“Comorbidity also was in favor of pembrolizumab, with a lower number of treatment-related adverse events,” Reck said.

Fewer patients assigned pembrolizumab experienced any-grade treatment-related adverse events (73.4% vs. 90%), as well as grade 3 to grade 5 treatment-related adverse events (26.6% vs. 53.3%).

Treatment-related adverse effects observed in pembrolizumab-treated patients appeared consistent with those reported in prior trials of the drug.

“This is a landmark trial for the 30% of patients with advanced NSCLC who are high expressers of PD-L1,” Reck said in a press release. “The new treatment algorithm should include upfront testing for PD-L1 expression to identify patients who will benefit from first-line treatment with pembrolizumab.”

However, he described the treatment option as “primarily an opportunity for patients without oncogenic alterations,” and he emphasized more data are needed to determine the potential benefit in patients who do have oncogenic alterations. by Mark Leiser

For more information: Reck M, et al. LBA8_PR. Presented at: European Society for Medical Oncology Congress; Oct. 7-11, 2016; Copenhagen, Denmark.

Disclosure: Merck provided funding for this study. Reck reports personal fees outside the submitted work from AstraZeneca, Boehringer Ingelheim, Bristol-Myers Squibb, Celgene, Eli Lilly, Hoffmann-La Roche, Merck Sharpe & Dohme, Novartis and Pfizer. Please see the abstract for a list of all other researchers’ relevant financial disclosures.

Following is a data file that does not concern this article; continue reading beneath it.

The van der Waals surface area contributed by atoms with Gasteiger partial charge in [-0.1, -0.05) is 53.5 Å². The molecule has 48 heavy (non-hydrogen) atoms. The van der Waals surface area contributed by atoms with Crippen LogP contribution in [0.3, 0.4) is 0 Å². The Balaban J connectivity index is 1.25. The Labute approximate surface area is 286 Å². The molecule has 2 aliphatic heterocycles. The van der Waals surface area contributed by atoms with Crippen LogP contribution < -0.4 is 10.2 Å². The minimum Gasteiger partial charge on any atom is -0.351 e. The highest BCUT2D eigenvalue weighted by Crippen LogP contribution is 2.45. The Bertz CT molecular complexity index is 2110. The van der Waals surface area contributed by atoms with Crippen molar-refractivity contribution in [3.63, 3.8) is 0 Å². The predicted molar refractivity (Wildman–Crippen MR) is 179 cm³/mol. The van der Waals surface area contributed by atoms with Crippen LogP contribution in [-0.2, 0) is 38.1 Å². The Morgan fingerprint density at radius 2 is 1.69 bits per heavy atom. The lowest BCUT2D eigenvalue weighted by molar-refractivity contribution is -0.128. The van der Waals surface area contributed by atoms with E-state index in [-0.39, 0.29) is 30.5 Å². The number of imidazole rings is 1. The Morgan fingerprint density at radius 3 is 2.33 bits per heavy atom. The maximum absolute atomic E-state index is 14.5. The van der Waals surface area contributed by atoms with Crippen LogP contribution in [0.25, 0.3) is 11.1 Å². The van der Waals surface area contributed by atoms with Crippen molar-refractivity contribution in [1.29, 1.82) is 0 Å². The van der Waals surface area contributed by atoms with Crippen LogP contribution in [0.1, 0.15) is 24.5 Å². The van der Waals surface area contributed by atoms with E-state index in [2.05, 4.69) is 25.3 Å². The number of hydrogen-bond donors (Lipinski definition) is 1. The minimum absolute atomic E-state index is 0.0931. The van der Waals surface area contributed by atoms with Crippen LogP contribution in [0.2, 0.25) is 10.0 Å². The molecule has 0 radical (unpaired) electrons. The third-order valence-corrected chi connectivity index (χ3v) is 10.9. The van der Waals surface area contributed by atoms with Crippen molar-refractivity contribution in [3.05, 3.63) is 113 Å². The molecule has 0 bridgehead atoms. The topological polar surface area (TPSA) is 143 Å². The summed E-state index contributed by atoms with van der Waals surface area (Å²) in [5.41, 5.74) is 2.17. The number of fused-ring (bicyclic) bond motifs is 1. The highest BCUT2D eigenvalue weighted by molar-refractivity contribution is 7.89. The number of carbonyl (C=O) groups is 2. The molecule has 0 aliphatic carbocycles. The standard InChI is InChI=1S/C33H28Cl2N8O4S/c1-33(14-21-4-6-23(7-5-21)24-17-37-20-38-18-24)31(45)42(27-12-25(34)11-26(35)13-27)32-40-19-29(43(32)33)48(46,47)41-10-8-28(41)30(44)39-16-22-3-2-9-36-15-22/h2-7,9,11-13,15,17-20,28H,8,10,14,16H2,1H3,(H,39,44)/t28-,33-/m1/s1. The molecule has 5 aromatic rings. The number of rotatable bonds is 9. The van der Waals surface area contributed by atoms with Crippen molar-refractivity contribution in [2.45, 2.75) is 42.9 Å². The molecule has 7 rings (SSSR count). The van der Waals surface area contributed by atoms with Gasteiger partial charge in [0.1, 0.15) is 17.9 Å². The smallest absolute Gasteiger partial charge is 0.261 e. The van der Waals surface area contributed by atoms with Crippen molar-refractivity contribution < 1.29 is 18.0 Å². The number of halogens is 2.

Perspective
    Corey J. Langer

    Corey J. Langer

    We witnessed, I believe, a game changer when it comes to the therapeutic landscape for advanced non–small cell lung cancer. We observed improvements in response rate, PFS and OS that were both statistically significant and clinically meaningful. Perhaps more importantly, we saw an improvement in OS despite crossover being built into this clinical trial, with roughly half of the patients in the control arm moving over to pembrolizumab at the time of disease progression. Based on these findings, we have now seen clear-cut evidence that this agent alone, without chemotherapy, can exceed the benefits seen with standard chemotherapy in the frontline setting.

    From this point forward, every person diagnosed with lung cancer — in addition to having routine immunohistochemistry staining — should have PD-L1 testing, because that will determine the most appropriate therapy. I would suspect that, sometime toward the end of this year or early 2017, pembrolizumab will garner approval as a single agent in this specific population. The number of individuals [who could benefit] probably equals or exceeds the number of individuals who have EGFR mutations and ALK translocations combined, so the therapeutic landscape will be irrevocably altered.

    • Corey J. Langer, MD
    • Perelman School of Medicine University of Pennsylvania School of Medicine

    Disclosures: Langer reports advisory board roles with and funding to his institution from Eli Lilly and Merck.